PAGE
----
In general I really like the school better here because it’s easier and funnier and in Italy we don’t have sports to play at school. We go to school just to study.”

The history of some major holiday traditions across the world

by Jeremiah Edwards/Staff Writer

Photo Caption: Jeremiah Edwards, 9, stands by the decorated Christmas tree in front office at GCHS.

All around the world people celebrate different holidays close to the same time. For many Americans, it’s Christmas, but many don’t ever get to see or appreciate the ways other people celebrate their special winter holidays. 

    Christmas is celebrated on December 25. The holiday is founded on the birth of Jesus Christ, though even before Jesus was born, early Europeans would celebrate during the winter solstice. Yule was celebrated by the Norse in Scandinavia on December 21. On this day fathers and sons would bring home logs to burn; this activity could take up to 12 days. The Norse believed that with each spark of the fire a new pig or calf would be born the next year. In the early years of Christianity the birth of Jesus was not celebrated because we do not know the exact date he was born, as it was never mentioned in the Bible, though it became the universally accepted date. There are many different views on how this would come to be. December 25 was first identified as Jesus’s birthday by Sextus Julius Africanus in 221. 

       The eight day celebration, Hanukkah or Chanukah, commemorates the rededication of the second temple in Jerusalem. Legend says, at this temple the Jews had risen up against their Greek-Syrian oppressors in the Maccabean revolt. Jewish priest Mattahias and his five sons led a large scale rebellion against Antiochus and the Seleucid monarchy. When Mattahias died in 166 B.C, his son Judah took the helm. Within two years the Jews had successfully defeated the Syrians, pushing them out of Jerusalem. The rebellion relied on guerrilla warfare, which is when small groups of combatants engage in tactics to disarm and surprise their opponents.

Judah wanted his followers to cleanse the second temple, rebuild its altar and light its menorah. The gold candelabrum whose seven branches represented knowledge and creation were meant to burn every night. This story of Hanukkah doesn’t appear in the Torah because the events that inspired the holiday happened after it was written, though the story appears in the New Testament in which Jesus attends a “feast of dedication.” The celebration revolves around the kindling of a nine branched menorah, just like mentioned earlier. The shamash or helper is the ninth candle; it’s used to like the other eight over the course of the celebration. 

     Kwanzaa, unlike the other two holidays, was just created only 54 years ago, in 1966. The holiday was created by Maulana Karenga, a professor at California State University. The idea came after the Watts riots in Los Angeles, and the racial division that was apparent in LA. Karenga wanted a way to bring the African-American community together. After establishing an organization, US, he started to research African “first fruit” celebrations. Karenga combined the aspects of these many celebrations, a couple being those of the Ashanti people and those of the Zulu.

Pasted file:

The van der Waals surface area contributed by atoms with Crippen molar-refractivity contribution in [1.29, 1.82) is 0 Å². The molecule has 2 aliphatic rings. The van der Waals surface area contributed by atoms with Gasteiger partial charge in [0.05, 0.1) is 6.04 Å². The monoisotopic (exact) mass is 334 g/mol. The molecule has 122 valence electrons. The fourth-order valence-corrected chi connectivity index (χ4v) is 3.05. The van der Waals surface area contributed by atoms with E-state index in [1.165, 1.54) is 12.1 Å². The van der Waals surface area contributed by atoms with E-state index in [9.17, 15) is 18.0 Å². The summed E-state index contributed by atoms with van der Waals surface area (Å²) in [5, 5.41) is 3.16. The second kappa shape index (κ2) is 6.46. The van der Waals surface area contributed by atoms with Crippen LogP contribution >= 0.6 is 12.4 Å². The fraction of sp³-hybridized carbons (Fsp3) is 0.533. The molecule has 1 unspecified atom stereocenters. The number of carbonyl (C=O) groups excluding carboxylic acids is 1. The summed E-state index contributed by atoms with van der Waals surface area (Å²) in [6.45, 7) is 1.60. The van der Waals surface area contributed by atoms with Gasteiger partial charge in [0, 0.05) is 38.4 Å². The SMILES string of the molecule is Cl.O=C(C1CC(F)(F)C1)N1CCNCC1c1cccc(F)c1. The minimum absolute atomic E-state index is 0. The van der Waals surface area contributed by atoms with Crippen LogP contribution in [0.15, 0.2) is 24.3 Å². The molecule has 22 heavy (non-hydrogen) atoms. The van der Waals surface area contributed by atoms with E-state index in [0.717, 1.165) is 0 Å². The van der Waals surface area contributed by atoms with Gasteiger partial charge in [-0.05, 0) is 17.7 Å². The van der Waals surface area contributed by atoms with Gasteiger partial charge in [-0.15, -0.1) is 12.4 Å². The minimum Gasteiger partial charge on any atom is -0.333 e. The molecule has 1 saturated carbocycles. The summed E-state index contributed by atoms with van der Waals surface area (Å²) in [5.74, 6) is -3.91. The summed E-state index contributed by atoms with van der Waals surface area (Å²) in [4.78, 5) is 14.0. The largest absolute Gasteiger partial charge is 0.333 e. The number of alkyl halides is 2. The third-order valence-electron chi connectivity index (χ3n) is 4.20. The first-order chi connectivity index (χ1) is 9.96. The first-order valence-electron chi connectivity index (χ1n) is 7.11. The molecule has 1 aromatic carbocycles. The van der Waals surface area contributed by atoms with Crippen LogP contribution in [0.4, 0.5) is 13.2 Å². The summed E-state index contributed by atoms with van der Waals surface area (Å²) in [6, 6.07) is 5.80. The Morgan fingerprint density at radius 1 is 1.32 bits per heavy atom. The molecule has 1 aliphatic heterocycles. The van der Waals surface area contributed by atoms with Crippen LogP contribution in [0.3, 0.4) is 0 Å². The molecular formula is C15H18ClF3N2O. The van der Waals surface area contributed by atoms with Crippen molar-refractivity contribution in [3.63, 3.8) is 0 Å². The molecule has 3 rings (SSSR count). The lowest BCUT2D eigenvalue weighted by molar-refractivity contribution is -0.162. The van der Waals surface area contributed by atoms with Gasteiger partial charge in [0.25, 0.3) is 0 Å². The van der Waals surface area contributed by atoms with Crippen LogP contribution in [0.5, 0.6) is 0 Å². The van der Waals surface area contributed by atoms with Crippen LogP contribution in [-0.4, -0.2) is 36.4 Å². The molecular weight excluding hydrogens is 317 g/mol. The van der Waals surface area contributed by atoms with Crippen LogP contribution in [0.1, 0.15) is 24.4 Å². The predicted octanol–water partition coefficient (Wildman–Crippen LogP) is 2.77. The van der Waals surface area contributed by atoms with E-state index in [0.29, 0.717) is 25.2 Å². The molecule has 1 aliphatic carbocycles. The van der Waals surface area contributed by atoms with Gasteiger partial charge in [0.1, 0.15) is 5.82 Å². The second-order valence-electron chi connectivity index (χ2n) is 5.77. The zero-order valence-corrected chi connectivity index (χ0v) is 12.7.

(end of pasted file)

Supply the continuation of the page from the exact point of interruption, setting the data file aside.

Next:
The name Kwanzaa is derived from the phrase “matunda ya kwanza;” in Swahili it means “first fruits.” The celebration is seven nights long, and on each night a child lights one of the seven candles. Afterwards one of the seven principles or Nguzo Saba is discussed. Each is a value of African culture; these contribute to the strengthening of the African-American community. Along with the seven principles are the seven symbols, which all represent something of African culture. At the end of the celebration an African feast, called Karamu, is held on December 31. 

These holidays are a few of those celebrated all over the world. It’s important to shine lights on holidays that people might not hear or learn about. Christmas is a holiday many people at Greenfield-Central celebrate and a lot is already known about it, though it’s still important to look at the earlier history of Christmas. 

Holidays celebrated around the world

by Emily Oleksy/Staff Writer

Many people have diverse holiday celebrations, including the kinds of foods they eat at these times. It would be interesting to see what is customary for people to eat on that day and to explore the different foods that other people may not eat or experience. People around the world eat all kinds of different foods for the holidays.

The first place to discuss is Israel and they eat latkes. Latkes are fried potato pancakes that are cooked in oil. This is a very important part of the Hanukkah tradition for people, not only in Israel but also in the US and world-wide. This recognizes that the Second Temple kept the Menorah burning with oil for eight days. People might eat this meal for Hanukkah to celebrate.

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The next place is Italy and they eat panettone which has candied fruit, chocolate, raisins and nuts that it has in it. The panettone plays an important role during the holiday season in Northern Italy. It’s one of the most famous holiday sweets. The panettone might be served with several types of fish, prepared all different types of ways when they serve the panettone.

Next, England is where people have holiday pudding and the dishes goes by many different names. Whether you call it figgy pudding or plum pudding, there are so many different names for it. The pudding is the key desert to have for the holiday season which is made of suet, egg, molasses, spices and dried fruits. Brandy is poured over the pudding immediately before it is served, and then it is lit on fire.